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The “Magic” Fishscale Cut: Boric Acid in Cocaine

The illicit drug trade is fraught with dangerous practices, one of which is the addition of adulterants to bulk up the product and increase profits. One such substance that has been used in cocaine is boric acid. This addition is particularly concerning because it can introduce a host of health risks. But why is boric acid used, and how can it be detected?

The picture shows magic boric acid “fishscale” cut. Pure boric acid flakes are distinguishable from cocaine, but when mixed together in smaller amounts it is impossible to spot them.

Why Boric Acid?

Boric acid is chosen as an adulterant for cocaine primarily because of its physical properties. Cocaine, in its pure form, often has a shiny, pearlescent quality, reminiscent of fish scales. Boric acid, when ground finely, also possesses a similar sheen, making it an attractive option for unscrupulous dealers looking to pass off diluted cocaine as pure. The visual similarity can deceive users and law enforcement, making it a stealthy and effective adulterant.

Boric acid is white, has no smell, and tastes very slightly bitter and sour. This subtleness means it is easily overpowered by anything else in the mixture.

Detecting Boric Acid in Cocaine

Detecting boric acid in cocaine can be challenging but not impossible. One simple method hinges on the solubility differences between the two substances. Cocaine is highly soluble in water, whereas boric acid is not. Here’s how this principle can be applied:

Solubility Test:

  • Measure out 1 gram of the sample. You can use our precision laboratory scales for this.
  • Attempt to dissolve it in 5 g (5 mL) of water at room temperature. If the substance dissolves easily with agitation within 10 minutes, it indicates there is little or no boric acid. However, if the substance does not dissolve completely, boric acid might be present.
  • To further test for boric acid, microwave the liquid in an open container for 10 seconds and agitate the solution.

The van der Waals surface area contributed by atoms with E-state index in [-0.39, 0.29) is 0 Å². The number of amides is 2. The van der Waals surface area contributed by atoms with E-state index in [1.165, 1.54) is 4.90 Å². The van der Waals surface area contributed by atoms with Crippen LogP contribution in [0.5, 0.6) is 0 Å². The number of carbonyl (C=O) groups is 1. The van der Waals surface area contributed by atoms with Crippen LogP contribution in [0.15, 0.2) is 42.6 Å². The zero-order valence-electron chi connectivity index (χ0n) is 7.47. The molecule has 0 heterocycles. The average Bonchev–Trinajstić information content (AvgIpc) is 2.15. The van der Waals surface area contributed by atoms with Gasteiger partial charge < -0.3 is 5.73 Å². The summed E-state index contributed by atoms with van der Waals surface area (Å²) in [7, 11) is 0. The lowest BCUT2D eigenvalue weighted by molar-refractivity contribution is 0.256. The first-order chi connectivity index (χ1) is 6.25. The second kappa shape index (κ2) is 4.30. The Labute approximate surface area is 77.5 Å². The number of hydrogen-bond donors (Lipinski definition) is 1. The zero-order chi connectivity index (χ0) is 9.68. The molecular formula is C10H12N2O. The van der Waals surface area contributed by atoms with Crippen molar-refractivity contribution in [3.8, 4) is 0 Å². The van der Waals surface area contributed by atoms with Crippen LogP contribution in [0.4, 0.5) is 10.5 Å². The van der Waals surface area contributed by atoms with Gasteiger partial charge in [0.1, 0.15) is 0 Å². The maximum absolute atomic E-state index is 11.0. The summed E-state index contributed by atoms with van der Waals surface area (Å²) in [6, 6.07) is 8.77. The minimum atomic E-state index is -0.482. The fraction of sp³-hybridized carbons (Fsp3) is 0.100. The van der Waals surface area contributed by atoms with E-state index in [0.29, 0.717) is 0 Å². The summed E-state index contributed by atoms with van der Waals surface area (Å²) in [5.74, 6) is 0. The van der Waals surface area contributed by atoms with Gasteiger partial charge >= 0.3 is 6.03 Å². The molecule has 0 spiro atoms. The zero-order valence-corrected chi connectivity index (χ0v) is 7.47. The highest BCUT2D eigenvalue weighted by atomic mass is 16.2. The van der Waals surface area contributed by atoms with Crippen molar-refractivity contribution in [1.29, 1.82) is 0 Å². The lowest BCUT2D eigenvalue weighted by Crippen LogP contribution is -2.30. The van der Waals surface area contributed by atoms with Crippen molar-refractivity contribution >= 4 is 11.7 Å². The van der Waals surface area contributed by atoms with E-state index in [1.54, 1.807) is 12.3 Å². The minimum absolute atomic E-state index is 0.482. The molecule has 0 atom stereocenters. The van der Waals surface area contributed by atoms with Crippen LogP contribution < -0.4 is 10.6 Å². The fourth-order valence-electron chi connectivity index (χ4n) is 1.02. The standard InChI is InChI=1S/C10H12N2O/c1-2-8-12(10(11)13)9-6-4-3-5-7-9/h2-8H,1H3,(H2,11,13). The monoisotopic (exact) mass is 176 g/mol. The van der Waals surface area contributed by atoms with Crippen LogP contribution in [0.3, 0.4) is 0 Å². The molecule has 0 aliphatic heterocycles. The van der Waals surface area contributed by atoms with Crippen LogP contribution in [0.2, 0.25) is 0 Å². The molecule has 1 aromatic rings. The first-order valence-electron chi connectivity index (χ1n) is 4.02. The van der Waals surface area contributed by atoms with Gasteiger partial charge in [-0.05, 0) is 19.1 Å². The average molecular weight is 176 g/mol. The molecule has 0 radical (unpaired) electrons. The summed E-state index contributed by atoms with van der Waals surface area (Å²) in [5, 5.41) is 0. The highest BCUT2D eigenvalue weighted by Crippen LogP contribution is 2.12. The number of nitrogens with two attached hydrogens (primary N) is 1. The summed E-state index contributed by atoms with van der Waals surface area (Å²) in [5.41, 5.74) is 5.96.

If there is less than 0.75 g boric acid in your 1g sample then the boric acid will slowly dissolve in 5 mL of hot water.
  • Allow the solution to cool in a fridge for 30 minutes.
    Cocaine will stay dissolved, but boric acid will “precipitate” and make the solution cloudy, then sink to the bottom as a sediment.

Removing Boric Acid from Cocaine

  • You can decant the water into another container, leaving the sediment behind. The water can be evaporated on a plate with a fan.
  • The residue on the plate will contain any cocaine and water soluble drugs and cuts such as benzocaine, MDPVP, 3‑MMC, and amphetamine. To detect other cutting agents, you will need a home cocaine testing multipack or a lab test.

The picture shows 0.5g boric acid sediment in 10mL of water.

Advanced notes:

  • (Caffeine will also precipitate in cold water, but it forms larger clumps of fluffy crystals and struggles to sink.)
  • (Cellulose binder from crushed pills and calcium carbonate will never dissolve.)

Chemical Testing

Home reagent tests like the marquis reagent don’t change colour for boric acid, but they do detect a huge range of other molecules. They are designed to detect the presence of other drugs that present a serious risk but also detect other cutting agents.
You can see the different colours that other chemicals go here: Instructions for Using Reagent Tests

Health Risks

It’s important to highlight the health risks associated with the use of boric acid in cocaine. Boric acid is not meant for human consumption and can cause a range of adverse effects, including:

  • Nausea and vomiting
  • Abdominal pain
  • Diarrhea
  • Skin irritation

With high doses or regular consumption, boric acid poisoning can lead to more serious health issues such as renal failure, seizures, and even death. This makes the practice of cutting cocaine with boric acid particularly dangerous and underscores the importance of awareness and testing.

If you are regularly consuming diluted cocaine and change to a supplier offering high purity, you could overdose from your normal dosage. Keep in mind that cocaine itself has health risks. Even when it is completely pure, cocaine disrupts the rhythm of the heart, prevents sleep (leading to temporary psychosis) and damages delicate tissues such as in the nose and gums. Use a saline spray after using cocaine to reduce the damage it does in the nose.

Reagent test results for boric acid

Note that the mandelin reagent is naturally yellow. None of the reagents show a change in colour.

Substance testedName of reagentColour change after 60-120 seconds
Boric acidMarquisNo colour change
Boric acidFroehdeNo colour change
Boric acidLiebermannNo colour change
Boric acidMandelinNo colour change
Boric acidMeckeNo colour change